Not the sort of guidance you expect from me, is it? There is however a very simple way to become labelled a racist. Wear a sombrero. Or, more accurately, wear a sombrero at a university freshers’ week.
Down in deepest darkest Norwich, it’s been freshers’ week, and as usual lots of local businesses set up shop to try and drum up trade. Among these was a TexMex restaurant called Pedro’s. As a marketing wheeze, they were giving away sombreros. This raised some hackles on the SU members, who issued a cease and desist instruction.
Now we have the reasoning, spouted by Chris Jarvis, the union campaign and democracy officer, who said it was important that all members felt ‘safe and accepted.’ He then blathered on at length. ‘At all events we try to ensure that there is no behaviour, language, or imagery which could be considered racist, sexist, homophobic, transphobic, or ablest (sic).’ Wearing a hat is ‘cultural appropriation?’ Well what about wearing a kilt when you’re not Scots? A beret if you’re not French or Frank Spencer?
At this point people began to sit up and take notice. One student is quoted in the union newspaper as saying, ‘It’s a hat, not some sort of sacred religious dress. Who’s going to be offended? Speedy Gonzales?’
Better still, another student wrote to the i and he was hopping mad, since he’s half Mexican himself. He pointed out it’s all well and good to eat the food and drink the tequila (I’d take issue with the latter), but it’s not OK to wear the national hat. By banning it, a ‘handful of student hacks’ are insulting Mexicans, not protecting them. He then raises a valid point. ‘We go to university to learn and have our minds opened, not to have bullying political loonies close them.’ He continues by wondering if the same nutters will want to stop people wearing green and drinking Guinness on St Patrick’s Day.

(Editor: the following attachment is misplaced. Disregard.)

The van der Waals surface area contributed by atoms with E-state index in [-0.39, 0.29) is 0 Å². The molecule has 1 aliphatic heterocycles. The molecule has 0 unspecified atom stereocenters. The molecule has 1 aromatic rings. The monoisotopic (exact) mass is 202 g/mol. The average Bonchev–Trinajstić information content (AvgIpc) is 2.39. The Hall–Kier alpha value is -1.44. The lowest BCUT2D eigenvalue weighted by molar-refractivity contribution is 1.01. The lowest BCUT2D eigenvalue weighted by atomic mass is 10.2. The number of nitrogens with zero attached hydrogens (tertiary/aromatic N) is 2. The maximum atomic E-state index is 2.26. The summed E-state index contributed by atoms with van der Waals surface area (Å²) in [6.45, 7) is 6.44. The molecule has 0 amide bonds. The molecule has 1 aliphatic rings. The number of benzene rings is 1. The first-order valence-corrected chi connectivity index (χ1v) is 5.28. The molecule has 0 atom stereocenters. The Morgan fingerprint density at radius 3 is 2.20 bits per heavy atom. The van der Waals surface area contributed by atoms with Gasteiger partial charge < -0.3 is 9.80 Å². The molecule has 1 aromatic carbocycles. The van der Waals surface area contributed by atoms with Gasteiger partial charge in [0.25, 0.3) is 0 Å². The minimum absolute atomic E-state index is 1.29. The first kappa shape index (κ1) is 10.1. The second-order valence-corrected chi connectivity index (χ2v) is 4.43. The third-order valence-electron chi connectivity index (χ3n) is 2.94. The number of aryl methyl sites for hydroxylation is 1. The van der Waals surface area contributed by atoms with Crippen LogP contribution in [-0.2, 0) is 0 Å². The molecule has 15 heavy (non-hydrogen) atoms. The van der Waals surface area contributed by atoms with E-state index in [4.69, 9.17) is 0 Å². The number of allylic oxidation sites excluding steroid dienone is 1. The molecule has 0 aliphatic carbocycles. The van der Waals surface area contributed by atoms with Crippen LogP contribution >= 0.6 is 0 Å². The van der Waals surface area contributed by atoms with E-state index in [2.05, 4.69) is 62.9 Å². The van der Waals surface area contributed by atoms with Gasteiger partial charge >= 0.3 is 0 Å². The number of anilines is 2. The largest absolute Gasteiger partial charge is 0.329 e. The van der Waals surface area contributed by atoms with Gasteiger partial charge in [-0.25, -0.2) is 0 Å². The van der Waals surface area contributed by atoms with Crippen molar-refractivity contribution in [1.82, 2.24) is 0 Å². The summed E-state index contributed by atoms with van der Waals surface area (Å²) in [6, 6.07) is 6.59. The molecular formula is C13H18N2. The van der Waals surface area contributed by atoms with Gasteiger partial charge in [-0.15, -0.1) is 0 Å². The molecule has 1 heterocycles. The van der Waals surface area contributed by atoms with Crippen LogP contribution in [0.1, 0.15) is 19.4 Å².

I think he’s got a point, unlike Chris Jarvis. How would somebody wearing a sombrero make another somebody any feel less ‘safe and accepted?’
Lastly, I have to report some shameful news. These events took place at the University of East Anglia, my old alma mater. How it came to be so bloody humourless is beyond me. Back in the 70s it was a hotbed of political activism, and I did my bit when I felt it was right. But we also knew how to differentiate between what matters and what doesn’t.